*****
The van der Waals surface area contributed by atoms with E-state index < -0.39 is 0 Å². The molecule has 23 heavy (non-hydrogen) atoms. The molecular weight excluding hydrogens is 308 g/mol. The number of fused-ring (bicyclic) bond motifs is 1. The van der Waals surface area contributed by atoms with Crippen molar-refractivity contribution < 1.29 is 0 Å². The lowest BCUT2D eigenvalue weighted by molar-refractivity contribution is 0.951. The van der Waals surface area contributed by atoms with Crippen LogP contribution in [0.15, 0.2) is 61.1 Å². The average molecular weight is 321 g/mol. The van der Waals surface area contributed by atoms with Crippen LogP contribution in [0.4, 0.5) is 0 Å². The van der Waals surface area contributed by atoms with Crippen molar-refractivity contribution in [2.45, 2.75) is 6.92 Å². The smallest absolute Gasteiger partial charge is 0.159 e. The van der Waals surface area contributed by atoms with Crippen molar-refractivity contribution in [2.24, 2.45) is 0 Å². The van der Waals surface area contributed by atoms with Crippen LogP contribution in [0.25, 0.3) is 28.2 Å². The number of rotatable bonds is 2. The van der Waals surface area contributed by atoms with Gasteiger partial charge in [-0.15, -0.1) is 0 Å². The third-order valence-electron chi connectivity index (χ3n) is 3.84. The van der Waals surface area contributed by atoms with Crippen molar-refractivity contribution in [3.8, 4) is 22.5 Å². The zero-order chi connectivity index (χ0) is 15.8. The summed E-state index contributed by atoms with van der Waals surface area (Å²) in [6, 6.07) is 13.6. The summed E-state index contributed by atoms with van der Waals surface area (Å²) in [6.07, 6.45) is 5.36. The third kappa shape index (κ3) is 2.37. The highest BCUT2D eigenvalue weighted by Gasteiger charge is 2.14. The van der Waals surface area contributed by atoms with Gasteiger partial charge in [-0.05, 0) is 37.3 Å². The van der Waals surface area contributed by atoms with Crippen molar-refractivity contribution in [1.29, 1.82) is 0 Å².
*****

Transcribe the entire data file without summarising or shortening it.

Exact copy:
The van der Waals surface area contributed by atoms with E-state index < -0.39 is 0 Å². The molecule has 23 heavy (non-hydrogen) atoms. The molecular weight excluding hydrogens is 308 g/mol. The number of fused-ring (bicyclic) bond motifs is 1. The van der Waals surface area contributed by atoms with Crippen molar-refractivity contribution < 1.29 is 0 Å². The lowest BCUT2D eigenvalue weighted by molar-refractivity contribution is 0.951. The van der Waals surface area contributed by atoms with Crippen LogP contribution in [0.15, 0.2) is 61.1 Å². The average molecular weight is 321 g/mol. The van der Waals surface area contributed by atoms with Crippen LogP contribution in [0.4, 0.5) is 0 Å². The van der Waals surface area contributed by atoms with Crippen molar-refractivity contribution in [2.45, 2.75) is 6.92 Å². The smallest absolute Gasteiger partial charge is 0.159 e. The van der Waals surface area contributed by atoms with Crippen molar-refractivity contribution in [2.24, 2.45) is 0 Å². The van der Waals surface area contributed by atoms with Crippen LogP contribution in [0.25, 0.3) is 28.2 Å². The number of rotatable bonds is 2. The van der Waals surface area contributed by atoms with Gasteiger partial charge in [-0.15, -0.1) is 0 Å². The third-order valence-electron chi connectivity index (χ3n) is 3.84. The van der Waals surface area contributed by atoms with Crippen molar-refractivity contribution in [3.8, 4) is 22.5 Å². The zero-order chi connectivity index (χ0) is 15.8. The summed E-state index contributed by atoms with van der Waals surface area (Å²) in [6, 6.07) is 13.6. The summed E-state index contributed by atoms with van der Waals surface area (Å²) in [6.07, 6.45) is 5.36. The third kappa shape index (κ3) is 2.37. The highest BCUT2D eigenvalue weighted by Gasteiger charge is 2.14. The van der Waals surface area contributed by atoms with Gasteiger partial charge in [-0.05, 0) is 37.3 Å². The van der Waals surface area contributed by atoms with Crippen molar-refractivity contribution in [1.29, 1.82) is 0 Å².